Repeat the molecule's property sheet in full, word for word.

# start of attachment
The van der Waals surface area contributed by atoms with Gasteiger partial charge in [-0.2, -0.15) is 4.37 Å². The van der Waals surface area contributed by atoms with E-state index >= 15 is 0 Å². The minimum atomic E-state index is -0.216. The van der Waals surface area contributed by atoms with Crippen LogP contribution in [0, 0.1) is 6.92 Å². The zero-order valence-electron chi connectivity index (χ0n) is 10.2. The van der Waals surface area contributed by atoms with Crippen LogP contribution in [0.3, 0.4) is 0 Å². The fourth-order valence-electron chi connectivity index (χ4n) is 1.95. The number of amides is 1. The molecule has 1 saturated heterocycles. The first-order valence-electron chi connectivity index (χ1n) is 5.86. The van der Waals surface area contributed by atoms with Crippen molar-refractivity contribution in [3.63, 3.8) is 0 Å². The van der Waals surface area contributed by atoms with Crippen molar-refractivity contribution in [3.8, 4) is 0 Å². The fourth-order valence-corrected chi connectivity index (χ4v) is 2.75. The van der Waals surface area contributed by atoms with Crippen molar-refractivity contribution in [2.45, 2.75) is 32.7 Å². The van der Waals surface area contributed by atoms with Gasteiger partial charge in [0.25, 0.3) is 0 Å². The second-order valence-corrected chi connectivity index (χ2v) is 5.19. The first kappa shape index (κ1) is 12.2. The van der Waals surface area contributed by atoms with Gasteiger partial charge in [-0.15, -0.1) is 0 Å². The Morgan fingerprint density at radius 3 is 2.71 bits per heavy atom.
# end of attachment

The van der Waals surface area contributed by atoms with Gasteiger partial charge in [-0.2, -0.15) is 4.37 Å². The van der Waals surface area contributed by atoms with E-state index >= 15 is 0 Å². The minimum atomic E-state index is -0.216. The van der Waals surface area contributed by atoms with Crippen LogP contribution in [0, 0.1) is 6.92 Å². The zero-order valence-electron chi connectivity index (χ0n) is 10.2. The van der Waals surface area contributed by atoms with Crippen LogP contribution in [0.3, 0.4) is 0 Å². The fourth-order valence-electron chi connectivity index (χ4n) is 1.95. The number of amides is 1. The molecule has 1 saturated heterocycles. The first-order valence-electron chi connectivity index (χ1n) is 5.86. The van der Waals surface area contributed by atoms with Crippen molar-refractivity contribution in [3.63, 3.8) is 0 Å². The van der Waals surface area contributed by atoms with Crippen molar-refractivity contribution in [3.8, 4) is 0 Å². The fourth-order valence-corrected chi connectivity index (χ4v) is 2.75. The van der Waals surface area contributed by atoms with Crippen molar-refractivity contribution in [2.45, 2.75) is 32.7 Å². The van der Waals surface area contributed by atoms with Gasteiger partial charge in [0.25, 0.3) is 0 Å². The second-order valence-corrected chi connectivity index (χ2v) is 5.19. The first kappa shape index (κ1) is 12.2. The van der Waals surface area contributed by atoms with Gasteiger partial charge in [-0.15, -0.1) is 0 Å². The Morgan fingerprint density at radius 3 is 2.71 bits per heavy atom.